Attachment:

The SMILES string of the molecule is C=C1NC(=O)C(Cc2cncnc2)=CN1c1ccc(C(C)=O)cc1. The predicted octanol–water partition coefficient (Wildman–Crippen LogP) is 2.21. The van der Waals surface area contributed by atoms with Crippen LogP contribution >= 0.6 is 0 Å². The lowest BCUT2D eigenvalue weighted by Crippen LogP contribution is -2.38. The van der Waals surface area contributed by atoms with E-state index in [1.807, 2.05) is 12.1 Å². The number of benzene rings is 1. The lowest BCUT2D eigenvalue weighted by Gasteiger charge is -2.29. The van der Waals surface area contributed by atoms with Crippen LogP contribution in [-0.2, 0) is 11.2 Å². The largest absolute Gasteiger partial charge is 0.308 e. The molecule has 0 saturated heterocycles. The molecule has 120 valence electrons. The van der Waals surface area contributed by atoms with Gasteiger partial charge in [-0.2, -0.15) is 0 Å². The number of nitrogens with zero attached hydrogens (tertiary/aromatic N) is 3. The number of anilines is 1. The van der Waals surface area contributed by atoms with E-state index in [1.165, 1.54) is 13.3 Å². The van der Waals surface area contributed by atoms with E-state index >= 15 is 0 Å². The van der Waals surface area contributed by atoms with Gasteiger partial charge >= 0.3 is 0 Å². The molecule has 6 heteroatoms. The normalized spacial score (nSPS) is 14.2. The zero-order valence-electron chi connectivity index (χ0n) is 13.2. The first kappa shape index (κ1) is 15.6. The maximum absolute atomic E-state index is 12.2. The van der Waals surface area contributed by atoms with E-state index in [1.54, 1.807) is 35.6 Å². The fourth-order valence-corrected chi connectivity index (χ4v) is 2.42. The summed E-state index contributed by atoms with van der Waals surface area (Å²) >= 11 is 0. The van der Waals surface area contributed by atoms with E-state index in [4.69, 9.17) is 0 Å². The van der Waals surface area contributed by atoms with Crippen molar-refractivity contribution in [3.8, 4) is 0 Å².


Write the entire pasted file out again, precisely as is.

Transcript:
The SMILES string of the molecule is C=C1NC(=O)C(Cc2cncnc2)=CN1c1ccc(C(C)=O)cc1. The predicted octanol–water partition coefficient (Wildman–Crippen LogP) is 2.21. The van der Waals surface area contributed by atoms with Crippen LogP contribution >= 0.6 is 0 Å². The lowest BCUT2D eigenvalue weighted by Crippen LogP contribution is -2.38. The van der Waals surface area contributed by atoms with E-state index in [1.807, 2.05) is 12.1 Å². The number of benzene rings is 1. The lowest BCUT2D eigenvalue weighted by Gasteiger charge is -2.29. The van der Waals surface area contributed by atoms with Crippen LogP contribution in [-0.2, 0) is 11.2 Å². The largest absolute Gasteiger partial charge is 0.308 e. The molecule has 0 saturated heterocycles. The molecule has 120 valence electrons. The van der Waals surface area contributed by atoms with Gasteiger partial charge in [-0.2, -0.15) is 0 Å². The number of nitrogens with zero attached hydrogens (tertiary/aromatic N) is 3. The number of anilines is 1. The van der Waals surface area contributed by atoms with E-state index in [1.165, 1.54) is 13.3 Å². The van der Waals surface area contributed by atoms with E-state index >= 15 is 0 Å². The van der Waals surface area contributed by atoms with Gasteiger partial charge >= 0.3 is 0 Å². The molecule has 6 heteroatoms. The normalized spacial score (nSPS) is 14.2. The zero-order valence-electron chi connectivity index (χ0n) is 13.2. The first kappa shape index (κ1) is 15.6. The maximum absolute atomic E-state index is 12.2. The van der Waals surface area contributed by atoms with E-state index in [1.54, 1.807) is 35.6 Å². The fourth-order valence-corrected chi connectivity index (χ4v) is 2.42. The summed E-state index contributed by atoms with van der Waals surface area (Å²) >= 11 is 0. The van der Waals surface area contributed by atoms with E-state index in [4.69, 9.17) is 0 Å². The van der Waals surface area contributed by atoms with Crippen molar-refractivity contribution in [3.8, 4) is 0 Å².